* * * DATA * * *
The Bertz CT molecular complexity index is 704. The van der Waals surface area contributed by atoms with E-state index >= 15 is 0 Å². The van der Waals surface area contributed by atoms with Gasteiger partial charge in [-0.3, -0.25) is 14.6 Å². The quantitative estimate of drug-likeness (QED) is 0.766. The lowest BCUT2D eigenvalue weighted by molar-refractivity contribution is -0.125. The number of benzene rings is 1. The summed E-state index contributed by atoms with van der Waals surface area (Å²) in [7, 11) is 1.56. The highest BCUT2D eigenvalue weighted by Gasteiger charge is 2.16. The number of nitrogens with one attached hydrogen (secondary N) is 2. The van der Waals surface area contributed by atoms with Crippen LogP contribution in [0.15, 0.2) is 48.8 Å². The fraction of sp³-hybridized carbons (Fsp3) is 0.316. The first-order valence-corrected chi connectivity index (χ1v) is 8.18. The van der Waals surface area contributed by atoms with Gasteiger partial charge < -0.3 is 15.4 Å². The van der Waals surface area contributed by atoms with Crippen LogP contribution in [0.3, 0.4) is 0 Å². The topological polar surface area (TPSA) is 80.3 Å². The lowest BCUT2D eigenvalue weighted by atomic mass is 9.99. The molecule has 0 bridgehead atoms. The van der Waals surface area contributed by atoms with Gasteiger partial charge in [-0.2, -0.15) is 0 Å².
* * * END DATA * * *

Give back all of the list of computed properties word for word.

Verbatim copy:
The Bertz CT molecular complexity index is 704. The van der Waals surface area contributed by atoms with E-state index >= 15 is 0 Å². The van der Waals surface area contributed by atoms with Gasteiger partial charge in [-0.3, -0.25) is 14.6 Å². The quantitative estimate of drug-likeness (QED) is 0.766. The lowest BCUT2D eigenvalue weighted by molar-refractivity contribution is -0.125. The number of benzene rings is 1. The summed E-state index contributed by atoms with van der Waals surface area (Å²) in [7, 11) is 1.56. The highest BCUT2D eigenvalue weighted by Gasteiger charge is 2.16. The number of nitrogens with one attached hydrogen (secondary N) is 2. The van der Waals surface area contributed by atoms with Crippen LogP contribution in [0.15, 0.2) is 48.8 Å². The fraction of sp³-hybridized carbons (Fsp3) is 0.316. The first-order valence-corrected chi connectivity index (χ1v) is 8.18. The van der Waals surface area contributed by atoms with Gasteiger partial charge < -0.3 is 15.4 Å². The van der Waals surface area contributed by atoms with Crippen LogP contribution in [0.3, 0.4) is 0 Å². The topological polar surface area (TPSA) is 80.3 Å². The lowest BCUT2D eigenvalue weighted by atomic mass is 9.99. The molecule has 0 bridgehead atoms. The van der Waals surface area contributed by atoms with Gasteiger partial charge in [-0.2, -0.15) is 0 Å².